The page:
First, the government could create more safe assets in the form of treasuries.  This approach, however, is politically controversial as it requires more budget deficits.  It is also not clear to me that this approach would be able to create enough safe assets to completely close the M4 gap.  Second, the Fed could create the incentive for the private sector to start producing more safe assets by adopting a NGDP level target.  Such a target would raise the expected level of future NGDP and, in turn, raise the current demand for financial intermediation services.  That would lead to more privately-produced safe assets and ultimately a recovery. There are ways out of this economic morass.

1I specifically use the CFS' "M4 minus" money supply measure. It had a better fit than the regular M4.


  1. Glad you are back.

    Doesn't QE basically add to safe assets by adding interest bearing bank reserves which are generally less risky than MBS or long duration treasuries?

  2. David,

    In your first graph what accounts for the trend change in the "M4 Divisia Needed for..." line that starts at the beginning of 2009? It seems like this would be the equivalent of the CBO marking down potential output but did anyone do such a thing at that point in the recession? Is it an effect of using the HP filter?


  3. David writes,

    "Our expanded understanding what constitutes money."

    Actually, this is NOT a new understanding of what constitutes money. It's an old one, straight out of Hayek's _Prices and Production_, as noted by a team of Credit Suisse economists in 2009:

  4. David writes,

    "this decline in the stock of money assets implies an unsatisfied demand for money"

    You seem to be missing the other side of any supply and demand story -- the shifting COST of the supply side.

    The cost of the supply side of asset or shadow money during the boom was falsely priced, falsely perceived, and artificially lowered by all sorts of pathological government interventions, government regulations, Fed policies as well as transparency problems in the financial markets.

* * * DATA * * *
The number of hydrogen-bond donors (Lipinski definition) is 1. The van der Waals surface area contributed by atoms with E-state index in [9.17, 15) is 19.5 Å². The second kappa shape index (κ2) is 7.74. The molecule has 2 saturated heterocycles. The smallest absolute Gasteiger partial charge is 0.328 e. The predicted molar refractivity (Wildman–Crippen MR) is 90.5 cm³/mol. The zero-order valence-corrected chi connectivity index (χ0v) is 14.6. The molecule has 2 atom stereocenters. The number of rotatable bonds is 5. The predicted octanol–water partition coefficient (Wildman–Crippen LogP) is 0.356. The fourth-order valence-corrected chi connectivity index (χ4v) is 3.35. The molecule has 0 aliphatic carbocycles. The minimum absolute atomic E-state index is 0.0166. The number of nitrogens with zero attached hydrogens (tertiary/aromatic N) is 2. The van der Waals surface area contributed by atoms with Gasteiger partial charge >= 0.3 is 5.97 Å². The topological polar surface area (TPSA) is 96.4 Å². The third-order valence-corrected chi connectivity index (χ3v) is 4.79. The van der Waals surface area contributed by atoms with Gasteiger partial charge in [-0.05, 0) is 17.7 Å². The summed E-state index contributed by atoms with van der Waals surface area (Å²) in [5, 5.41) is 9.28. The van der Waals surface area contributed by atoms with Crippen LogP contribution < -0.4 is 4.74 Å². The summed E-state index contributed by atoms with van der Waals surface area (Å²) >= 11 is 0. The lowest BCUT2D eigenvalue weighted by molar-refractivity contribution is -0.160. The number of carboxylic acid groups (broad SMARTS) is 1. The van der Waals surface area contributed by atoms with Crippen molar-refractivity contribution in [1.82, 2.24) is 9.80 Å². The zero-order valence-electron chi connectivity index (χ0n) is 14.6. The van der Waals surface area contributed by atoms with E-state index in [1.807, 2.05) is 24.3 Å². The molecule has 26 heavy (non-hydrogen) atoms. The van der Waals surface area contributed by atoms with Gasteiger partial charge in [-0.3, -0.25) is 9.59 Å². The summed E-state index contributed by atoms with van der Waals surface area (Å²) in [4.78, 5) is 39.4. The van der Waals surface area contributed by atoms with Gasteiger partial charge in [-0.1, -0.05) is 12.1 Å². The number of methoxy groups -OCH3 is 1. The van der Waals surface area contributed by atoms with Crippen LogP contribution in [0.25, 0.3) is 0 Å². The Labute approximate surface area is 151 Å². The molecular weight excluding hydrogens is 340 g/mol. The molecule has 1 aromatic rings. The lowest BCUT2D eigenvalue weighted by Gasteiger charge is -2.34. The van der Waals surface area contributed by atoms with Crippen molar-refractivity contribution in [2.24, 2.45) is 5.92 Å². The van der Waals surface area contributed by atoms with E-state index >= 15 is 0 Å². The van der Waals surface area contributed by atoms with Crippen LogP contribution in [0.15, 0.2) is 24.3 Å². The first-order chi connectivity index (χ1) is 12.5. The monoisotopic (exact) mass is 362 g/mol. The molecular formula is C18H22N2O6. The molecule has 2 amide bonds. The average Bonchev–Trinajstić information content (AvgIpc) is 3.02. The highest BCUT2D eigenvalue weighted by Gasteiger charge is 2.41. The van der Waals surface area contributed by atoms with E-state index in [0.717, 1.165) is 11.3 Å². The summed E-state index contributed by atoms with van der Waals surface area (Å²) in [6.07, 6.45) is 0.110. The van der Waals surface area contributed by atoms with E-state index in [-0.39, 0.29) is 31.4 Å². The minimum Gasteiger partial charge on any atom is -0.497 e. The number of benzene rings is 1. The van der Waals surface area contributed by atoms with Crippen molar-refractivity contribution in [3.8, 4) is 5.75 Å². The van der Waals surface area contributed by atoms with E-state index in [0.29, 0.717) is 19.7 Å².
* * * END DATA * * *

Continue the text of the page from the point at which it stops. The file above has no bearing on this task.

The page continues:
In other words asset or shadow money as falsely priced -- at its real HIGHER cost, real demand will be LESS.

    The decline in the stock of asset money -- correctly incorporating its real supply costs & money value -- does NOT necessarily imply an unsatisfied demand for money.

    At a higher cost there will be less demanded.

  5. dwb, glad to be back at it.

    Yes, you are right. But I think the key is getting expectations right. If the public expects the Fed to pull out and eliminate the increased monetary base at a later date, then they won't be seen as a permanent addition to the stock of safe assets. And without a permanent increase the public will not expect a permanently higher level of nominal spending. Thus, no recovery.

  6. John, yes there is a notable change in trend after 2009. Most of it does reflect the CBO's downward revision on potential output (which would by implication also lower its potential NGDP). I suspect that some of the decline in potential output can be traced to cyclical factors and thus can be reversed. So if anything, the 7% number I cited is a conservative one.

  7. Greg,yes, some of the safe asset creation during the boom was not warranted by the fundamentals. But a large portion of safe asset collapse during the bust does not seem warranted to me either. For example, Gary Gorton shows in his work that subprime mortgages were only a small portion of all MBS and CDOs during the panic. Another example is France during the current Eurozone crisis: it was downgraded not because it was inccorectly priced before but becuase of the economic slump brought on by too tight money policy of the ECB.